This Week's Gardening Tips from the Savvygardener
Missouri Organic Mulch, Compost, Bulk Soil
 
In This Issue
~ Tuckered Out Tulips? ~ The Forsythia Clock ~ The Hard Facts
~ Simple Thinning ~ Daffodil's Deadly Secret ~ This Week's Photos
~ Circular Logic ~ Second Chance Dandelions ~ Inspiration
 
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Seeds Indoors
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Shrub Pruning Calendar
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~ Gardening in the Shade
~ Summer-Flowering Bulb Care
~ Drought-Tolerant Flowers for KC
~ Preparing for a Soil Test
~ Changing the pH of Your Soil
~ Growing Herbs
~ When to Harvest Vegetables
~ Integrated Pest Management (IPM)
~ Organic Pesticides & Biopesticides
~ Cold Frames & Hot Beds
~ When to Divide Perennials
~ Dividing Spring Blooming Perennials
~ Forcing Bulbs Indoors
~ Overseeding A Lawn
~ Pruning Trees
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~ Planting Trees
~ Deer Resistant Plants
~ Trees that Survived the Storm
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This Week's Photos

~ April 8, 2009 ~

Think Again...
I know it's hard but let's not get too excited. We survived Tuesday morning's low without much damage but if you think that our chances of having another frost or freeze are slim you might want to think again. The 10-day extended forecast calls for Friday's low at 33 and Monday's low at 31. Yep, April use to roll around and we would all feel as if we had survived winter and we would begin planting. It looks as if the "Climate Change" that is taking place is really affecting what we can do in April. Most of the blooming bulbs, tulips, daffodils, crocus etc... survived the plunging temperatures. I would caution you however on planting anything that cannot take a slight freeze. The good news is if you can't stand it any longer plant pansies. They add color to the landscape and will withstand the crazy temperature fluctuations we've been having. We can only hope that once May arrives we will be freed from the drastic morning lows. Believe it or not, summer will soon arrive and all I can say is "Bring it on!"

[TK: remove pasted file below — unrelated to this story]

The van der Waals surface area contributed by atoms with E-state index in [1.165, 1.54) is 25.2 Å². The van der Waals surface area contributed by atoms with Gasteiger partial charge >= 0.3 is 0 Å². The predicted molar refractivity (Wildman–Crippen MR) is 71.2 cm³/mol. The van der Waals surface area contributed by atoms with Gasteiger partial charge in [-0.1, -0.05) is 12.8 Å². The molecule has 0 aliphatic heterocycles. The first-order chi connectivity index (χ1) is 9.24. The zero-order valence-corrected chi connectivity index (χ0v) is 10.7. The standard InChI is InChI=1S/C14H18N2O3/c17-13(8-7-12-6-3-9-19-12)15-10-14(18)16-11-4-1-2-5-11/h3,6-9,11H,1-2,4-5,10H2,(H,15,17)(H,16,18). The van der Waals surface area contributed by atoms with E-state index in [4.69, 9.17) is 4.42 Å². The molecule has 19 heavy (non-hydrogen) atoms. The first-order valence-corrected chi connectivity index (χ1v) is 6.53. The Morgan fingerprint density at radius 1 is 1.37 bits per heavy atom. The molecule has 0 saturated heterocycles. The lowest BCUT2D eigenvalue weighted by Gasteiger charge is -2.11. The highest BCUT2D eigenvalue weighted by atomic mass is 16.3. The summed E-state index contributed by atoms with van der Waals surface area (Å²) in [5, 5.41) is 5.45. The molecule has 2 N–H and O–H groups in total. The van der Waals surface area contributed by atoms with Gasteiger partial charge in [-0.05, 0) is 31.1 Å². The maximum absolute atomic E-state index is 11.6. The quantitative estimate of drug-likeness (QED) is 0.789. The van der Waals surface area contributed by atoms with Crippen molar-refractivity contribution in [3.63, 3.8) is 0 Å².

Don't forget to mulch after or even before planting. Mulch plays a very valuable role in the garden. Mulch helps to keep weeds at bay, it helps to stabilize the temperature of the ground and it also helps the ground retain its moisture. It really is the finishing touch to any garden. Our friends at Missouri Organic Recycling will deliver mulch, topsoil, compost and other products right to your driveway! How exciting is that? I love the thought of not having to drag around all of those heavy bags. So make it easy on yourself, give them a call.

~ Shelly   

Tuckered Out Tulips?
Unfortunately it's not uncommon for many modern tulip varieties to "wear out" after a few years and eventually produce insignificant blooms or no blooms at all. Here are some tips to increase the chances of perennial blooming of your tulips:

  • Plant the bulbs at the depth indicated on the packaged they arrived in.
  • Water them - especially in the fall - to help develop strong roots.
  • Clip off flower heads after they have bloomed.
  • Do not remove the foliage until it has turned brown and withered.

Simple Thinning...
Last week we warned you about sowing vegetable seeds too close together. Unfortunately some seeds (carrots are a good example) are impossibly small and difficult to evenly sow even by the savviest of Savvygardeners. If your carrots (and lettuce, spinach, and beets for that matter) start coming up in overcrowded masses it's pretty easy to thin them. Simply pluck them from the ground or snip their tops off with a pair of small scissors.

Circular Logic...